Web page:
3 simple ways to ask for a raise at a new job

Think about sitting down with your boss to ask for a raise. This can be a very nerve racking experience. There are so many ways your boss can respond. He can laugh at your request. This question can set him off with anger. Or there you can get a simple, "No." Now add let's add some complexity into that thought of asking for a raise. Think about going to your future employer to ask for a raise when you haven't even started the job yet. Who would do this right?

Personally, I highly recommend it based on an experience I recently had (read on for that story). I look at a built in raise as a win/win situation for both parties. For you, there is a raise waiting for you just a few short months after starting. For your future employer, they get to look at this raise as almost a retention bonus. They know this extra incentive will increase the chances of you sticking around for that time frame.

Before the Meeting

All of three of these methods have some steps in common. Firstly, you should always write down and practice the pitch to your future employer. Never go into this meeting unprepared which leads to the second step. Do some research! You do not want to go into this meeting being asked a question that you are not prepared for. Research as to why you need this raise and what other companies are doing. Lastly, practice your pitch! Did I say that already? I cannot stress how important this is. Your future employer will wonder who they hired if you cannot put together sentences with strong answers to their questions.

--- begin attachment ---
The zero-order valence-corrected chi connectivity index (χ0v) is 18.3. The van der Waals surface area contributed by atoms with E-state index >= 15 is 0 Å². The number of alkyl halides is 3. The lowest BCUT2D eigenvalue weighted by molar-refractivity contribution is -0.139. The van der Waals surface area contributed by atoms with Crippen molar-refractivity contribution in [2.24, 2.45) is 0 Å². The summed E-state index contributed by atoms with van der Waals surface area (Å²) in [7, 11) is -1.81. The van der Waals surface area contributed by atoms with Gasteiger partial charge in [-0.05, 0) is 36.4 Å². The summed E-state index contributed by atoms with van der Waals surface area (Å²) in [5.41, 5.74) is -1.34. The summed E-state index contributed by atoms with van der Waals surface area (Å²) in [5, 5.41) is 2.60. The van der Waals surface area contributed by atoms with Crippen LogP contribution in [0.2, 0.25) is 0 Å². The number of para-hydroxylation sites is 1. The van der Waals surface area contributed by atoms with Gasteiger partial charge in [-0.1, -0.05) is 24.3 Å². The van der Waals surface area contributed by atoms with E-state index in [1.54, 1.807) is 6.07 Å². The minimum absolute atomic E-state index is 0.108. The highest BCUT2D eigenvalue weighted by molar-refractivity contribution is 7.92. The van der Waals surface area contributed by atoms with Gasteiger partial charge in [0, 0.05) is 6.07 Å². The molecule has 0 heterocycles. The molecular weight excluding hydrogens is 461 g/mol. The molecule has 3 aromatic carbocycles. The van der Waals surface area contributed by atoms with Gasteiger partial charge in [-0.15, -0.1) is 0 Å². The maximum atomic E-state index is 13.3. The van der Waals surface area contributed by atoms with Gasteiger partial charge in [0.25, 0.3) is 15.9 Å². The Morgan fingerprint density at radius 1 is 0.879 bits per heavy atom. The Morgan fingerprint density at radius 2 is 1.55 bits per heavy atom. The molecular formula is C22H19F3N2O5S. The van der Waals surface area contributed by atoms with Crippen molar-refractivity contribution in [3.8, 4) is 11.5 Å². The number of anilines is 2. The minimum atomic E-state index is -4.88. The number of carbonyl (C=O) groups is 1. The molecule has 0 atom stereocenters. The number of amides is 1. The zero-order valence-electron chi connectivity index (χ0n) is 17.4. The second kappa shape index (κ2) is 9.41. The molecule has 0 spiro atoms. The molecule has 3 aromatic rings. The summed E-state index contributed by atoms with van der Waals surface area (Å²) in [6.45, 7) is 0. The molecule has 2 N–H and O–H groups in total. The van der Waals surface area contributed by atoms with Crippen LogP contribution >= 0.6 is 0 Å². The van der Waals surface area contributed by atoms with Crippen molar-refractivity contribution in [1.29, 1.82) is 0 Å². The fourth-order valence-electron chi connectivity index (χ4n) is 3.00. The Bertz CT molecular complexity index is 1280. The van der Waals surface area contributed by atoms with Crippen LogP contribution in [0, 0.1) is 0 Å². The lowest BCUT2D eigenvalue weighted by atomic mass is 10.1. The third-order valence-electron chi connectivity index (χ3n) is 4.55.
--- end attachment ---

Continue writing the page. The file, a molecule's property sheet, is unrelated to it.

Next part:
Build in a Future Raise

There are times a company does not have it in their budget to provide a higher starting salary you asked for. When they tell you this news, do not freak out and say goodbye. Slow down a bit before you start looking elsewhere for a new position but rather continue the conversation with your future employer.

You will want to talk about is the possibility for a future raise. Discuss on the timing and what works with their budget. Maybe their fiscal year is over in three or six months from when you start. You could get it written in your starting contract that you would receive this raise when the next fiscal year begins.

Idea: Mentally prepare yourself for how far out this raise could come. They might not have the money to give you a raise for a full twelve months. When you ask for a raise, try to be assertive to get that time frame shorter but do not be aggressive. You do not want to insult your future employer by starting your tenure with a sour taste.

Performance Benchmarks

I will keep this method short and sweet for you. Some positions out in the working world are very performance orientated. Some examples would include sales or even law. A lawyer could state that if they when a particular number of cases that they would be in line for a higher base salary. Or an insurance salesman could ask for a raise to be built in if their margins hit 10% above average.